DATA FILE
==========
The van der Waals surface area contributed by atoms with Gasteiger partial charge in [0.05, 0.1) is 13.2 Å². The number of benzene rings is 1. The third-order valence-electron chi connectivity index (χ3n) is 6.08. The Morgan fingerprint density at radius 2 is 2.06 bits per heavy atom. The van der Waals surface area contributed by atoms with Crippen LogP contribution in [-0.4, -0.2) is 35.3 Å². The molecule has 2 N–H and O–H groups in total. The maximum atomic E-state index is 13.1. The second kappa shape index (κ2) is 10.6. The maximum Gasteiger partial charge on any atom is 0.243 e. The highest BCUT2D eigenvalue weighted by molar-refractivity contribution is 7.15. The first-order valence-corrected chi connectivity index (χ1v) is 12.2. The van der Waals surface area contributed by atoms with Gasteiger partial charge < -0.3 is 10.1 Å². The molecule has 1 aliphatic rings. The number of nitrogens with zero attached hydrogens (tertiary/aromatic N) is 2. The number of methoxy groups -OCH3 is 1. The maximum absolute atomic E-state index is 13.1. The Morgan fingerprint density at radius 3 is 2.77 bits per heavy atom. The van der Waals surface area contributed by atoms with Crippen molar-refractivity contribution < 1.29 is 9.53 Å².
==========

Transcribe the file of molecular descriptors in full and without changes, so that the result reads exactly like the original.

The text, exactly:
The van der Waals surface area contributed by atoms with Gasteiger partial charge in [0.05, 0.1) is 13.2 Å². The number of benzene rings is 1. The third-order valence-electron chi connectivity index (χ3n) is 6.08. The Morgan fingerprint density at radius 2 is 2.06 bits per heavy atom. The van der Waals surface area contributed by atoms with Crippen LogP contribution in [-0.4, -0.2) is 35.3 Å². The molecule has 2 N–H and O–H groups in total. The maximum atomic E-state index is 13.1. The second kappa shape index (κ2) is 10.6. The maximum Gasteiger partial charge on any atom is 0.243 e. The highest BCUT2D eigenvalue weighted by molar-refractivity contribution is 7.15. The first-order valence-corrected chi connectivity index (χ1v) is 12.2. The van der Waals surface area contributed by atoms with Gasteiger partial charge < -0.3 is 10.1 Å². The molecule has 1 aliphatic rings. The number of nitrogens with zero attached hydrogens (tertiary/aromatic N) is 2. The number of methoxy groups -OCH3 is 1. The maximum absolute atomic E-state index is 13.1. The Morgan fingerprint density at radius 3 is 2.77 bits per heavy atom. The van der Waals surface area contributed by atoms with Crippen molar-refractivity contribution < 1.29 is 9.53 Å².